C9540 Introduction to Computational Quantum Chemistry

Faculty of Science
Autumn 2018
Extent and Intensity
1/0/3. 4 credit(s) (plus extra credits for completion). Type of Completion: k (colloquium).
Cina Foroutannejad, Ph. D (lecturer)
Mgr. Jan Novotný, Ph.D. (seminar tutor)
Pezhman Zarabadi Poor, Ph.D. (seminar tutor)
Sanaz Malali, M.Sc. (assistant)
Ben Joseph Rubiato Cuyacot, M.Sc. (assistant)
Esmaeil Farajpour Bonab (assistant)
prof. RNDr. Radek Marek, Ph.D. (alternate examiner)
prof. RNDr. Radek Marek, Ph.D.
Department of Chemistry - Chemistry Section - Faculty of Science
Contact Person: Mgr. Jan Novotný, Ph.D.
Supplier department: Department of Chemistry - Chemistry Section - Faculty of Science
Mon 17. 9. to Fri 14. 12. Tue 12:00–12:50 A4-118, Tue 13:00–15:50 A4-118
C2110 UNIX and programming
Previous knowledge of quantum chemistry is advantageous but not necessary
Course Enrolment Limitations
The course is also offered to the students of the fields other than those the course is directly associated with.
The capacity limit for the course is 20 student(s).
Current registration and enrolment status: enrolled: 0/20, only registered: 0/20, only registered with preference (fields directly associated with the programme): 0/20
Fields of study the course is directly associated with
there are 26 fields of study the course is directly associated with, display
Course objectives
The aim of this course is to introduce undergraduate and graduate students to the world of computational quantum chemistry. Following a short introduction to the elementary concepts of quantum and computational chemistry, students will gain the hands-on experience with several quantum chemical programs for single-point calculation, structure optimization, analysis of electronic structure, and simulation of experimental spectra. They will learn how to interpret the computed numbers and compare them with the experimental data. This course is recommended to everyone employing theoretical calculations in their project(s).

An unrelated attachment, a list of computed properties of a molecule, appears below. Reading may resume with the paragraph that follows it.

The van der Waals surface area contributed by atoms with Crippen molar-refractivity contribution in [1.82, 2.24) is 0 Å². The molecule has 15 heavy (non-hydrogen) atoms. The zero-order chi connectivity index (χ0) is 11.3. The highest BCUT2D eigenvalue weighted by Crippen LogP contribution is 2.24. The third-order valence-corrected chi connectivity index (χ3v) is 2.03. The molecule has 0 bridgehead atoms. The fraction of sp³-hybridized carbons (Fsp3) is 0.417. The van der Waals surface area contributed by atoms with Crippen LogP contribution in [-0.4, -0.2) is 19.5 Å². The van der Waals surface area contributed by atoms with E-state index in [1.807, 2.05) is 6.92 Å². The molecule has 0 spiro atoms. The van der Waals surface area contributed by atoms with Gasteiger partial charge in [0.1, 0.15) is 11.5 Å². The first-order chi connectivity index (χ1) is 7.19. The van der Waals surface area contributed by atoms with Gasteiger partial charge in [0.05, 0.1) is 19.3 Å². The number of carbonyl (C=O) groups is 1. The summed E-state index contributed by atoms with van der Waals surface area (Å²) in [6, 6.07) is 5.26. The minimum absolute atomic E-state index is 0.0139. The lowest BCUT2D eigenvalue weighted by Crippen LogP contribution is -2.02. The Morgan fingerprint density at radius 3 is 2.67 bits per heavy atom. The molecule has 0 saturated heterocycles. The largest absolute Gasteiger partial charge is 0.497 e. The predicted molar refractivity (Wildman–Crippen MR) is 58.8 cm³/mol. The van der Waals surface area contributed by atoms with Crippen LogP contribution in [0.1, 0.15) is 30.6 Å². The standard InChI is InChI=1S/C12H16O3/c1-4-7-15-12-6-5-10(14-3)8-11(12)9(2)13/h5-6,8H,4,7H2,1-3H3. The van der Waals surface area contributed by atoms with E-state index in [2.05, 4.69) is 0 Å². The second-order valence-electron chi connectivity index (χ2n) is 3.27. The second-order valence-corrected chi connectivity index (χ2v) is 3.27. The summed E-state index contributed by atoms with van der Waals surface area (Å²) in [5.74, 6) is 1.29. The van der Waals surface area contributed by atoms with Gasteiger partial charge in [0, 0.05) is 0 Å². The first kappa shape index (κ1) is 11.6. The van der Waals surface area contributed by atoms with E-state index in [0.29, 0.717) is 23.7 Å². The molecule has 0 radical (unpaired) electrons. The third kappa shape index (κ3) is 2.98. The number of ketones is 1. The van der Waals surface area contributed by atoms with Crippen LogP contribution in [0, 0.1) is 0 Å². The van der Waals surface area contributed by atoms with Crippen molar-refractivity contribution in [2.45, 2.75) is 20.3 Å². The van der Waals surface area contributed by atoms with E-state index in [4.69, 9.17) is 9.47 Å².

Learning outcomes
Upon completion of this course the students will be able to explain elementary concepts of quantum chemistry and computational chemistry. They will be able to use quantum chemical software packages for single point calculations, structure optimizations, and simulations of experimental spectra. They will be able to interpret the computed data and compare them with experimental values.
  • 1. Schrodinger equation, Wavefunction, Born-Oppenheimer approximation, Hamiltonian, Basis functions
  • 2. Potential energy surface
  • 3. Model chemistries (Semiempirical, DFT, ab initio)
  • 4. Molecular builders, Single point calculations
  • 5. Geometry optimization
  • 6. Frequency analysis, IR spectra
  • 7. Population analysis, Potential energy scan, Reaction coordinates
  • 8. Solvent effects: PCM and COSMO, SMD
  • 9. Calculation of response properties: NMR
  • 10. Calculation of UV/VIS
  • 11. Relativistic effects: geometry and properties
  • 12. Transition-state calculations.
  • JENSEN, Frank. Introduction to computational chemistry. 2nd ed. Chichester: John Wiley & Sons, 2007. xx, 599. ISBN 9780470011874. info
  • KOCH, Wolfram and Max C. HOLTHAUSEN. A chemist's guide to density functional theory. 2nd ed. Weinheim: Wiley-VCH, 2002. xiii, 294. ISBN 3-527-30372-3. info
Teaching methods
First three theoretical lectures will introduce the students to computational and quantum chemistry. The following lectures will be demonstrations of practical usage of computational chemistry tools for solving current issues in science.
Assessment methods
The student receives one small molecule approximately 1 month before the end of the semester. He/she will then use quantum chemical methods to reproduce experimental spectra of this molecule. Report (approximately 2-4 A4 pages) will be written evaluating the performance of selected methods with respect to experiment. Finally the student will come for discussion about the project. A few theoretical questions will be asked during the evaluation.
Language of instruction
Further Comments
Study Materials
The course is taught annually.
The course is also listed under the following terms Autumn 2014, Autumn 2015, Autumn 2016, autumn 2017, Autumn 2019.
  • Enrolment Statistics (Autumn 2018, recent)
  • Permalink: https://is.muni.cz/course/sci/autumn2018/C9540